Special notes on positive findings of Clenbuterol

Clenbuterol is a therapeutic substance found in a local veterinary product for oral administration. As a bronchodilator with action to “reduce reversible airway obstruction” it is primarily prescribed for horses which suffer from Chronic Obstructive Pulmonary Disease (COPD). This condition described as “difficulty to breathe, often progressively getting worse” is quite prevalent in South Africa due to sometimes dusty stable environments and dry climatic conditions. It is frequently prescribed to racehorses as part of a treatment regimen extending over several days.‚Ä®Internationally the IFHA has assigned Clenbuterol as an “anabolic agent” with a classification corresponding to the NHA guidance of “Class 1”. This classification applies to the substance type “beta-2 agonists”, to which Clenbuterol belongs. This IFHA “Class 1” classification applies “unless the substance is prescribed by a veterinarian as a bronchodilator”. The reference to its anabolic effects is as a result of studies indicating that it increases muscle mass and protein synthesis as observed in animals.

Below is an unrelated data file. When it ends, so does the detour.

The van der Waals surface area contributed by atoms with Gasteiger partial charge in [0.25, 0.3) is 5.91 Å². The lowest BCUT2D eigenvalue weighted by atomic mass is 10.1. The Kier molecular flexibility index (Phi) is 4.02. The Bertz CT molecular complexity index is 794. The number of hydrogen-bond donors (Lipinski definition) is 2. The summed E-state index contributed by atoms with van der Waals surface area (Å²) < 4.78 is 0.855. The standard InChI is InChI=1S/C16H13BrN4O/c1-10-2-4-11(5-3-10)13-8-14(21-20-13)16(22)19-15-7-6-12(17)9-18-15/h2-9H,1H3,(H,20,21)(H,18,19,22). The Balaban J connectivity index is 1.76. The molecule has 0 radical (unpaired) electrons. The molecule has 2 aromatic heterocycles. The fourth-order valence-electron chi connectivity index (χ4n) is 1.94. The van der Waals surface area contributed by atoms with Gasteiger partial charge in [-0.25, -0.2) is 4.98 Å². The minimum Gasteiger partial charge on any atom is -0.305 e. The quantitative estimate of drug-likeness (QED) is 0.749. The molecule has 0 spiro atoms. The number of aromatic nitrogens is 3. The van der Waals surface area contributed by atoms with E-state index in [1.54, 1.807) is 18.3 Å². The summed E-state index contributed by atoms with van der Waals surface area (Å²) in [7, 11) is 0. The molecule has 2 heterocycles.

As a signatory country, the NHA aligned its classification to Class 1 (Forbidden Substance), as shown in this document. The classification is however also conditional to “unless the substance is prescribed by a veterinarian as a bronchodilator”, upon which a classification of Class 4 applies.

When a positive finding of Clenbuterol is declared in the racehorse it is important for Inquiry Boards to consider the circumstances surrounding this positive and which classification is to be applied.

To be considered includes the aspects:
  • The Clenbuterol preparation “Ventipulmin” is a powder which is administered orally and will often be stored in the feed room. The possibility therefore exists that this could end up in the incorrect horse’s feed.
  • Clenbuterol treatment is often a treatment regime of several days (for example 7 days or more).
  • The elimination of multiple doses of Clenbuterol from a horse can be detected for at least 6 days.

Inquiry boards which have to adjudicate on positive findings for Clenbuterol must therefore be mindful that if there is any another horse in the particular stable yard which has been correctly prescribed and recorded Clenbuterol, then there must be consideration to have the offence classified as Class 4, not Class 1 (Forbidden Substance).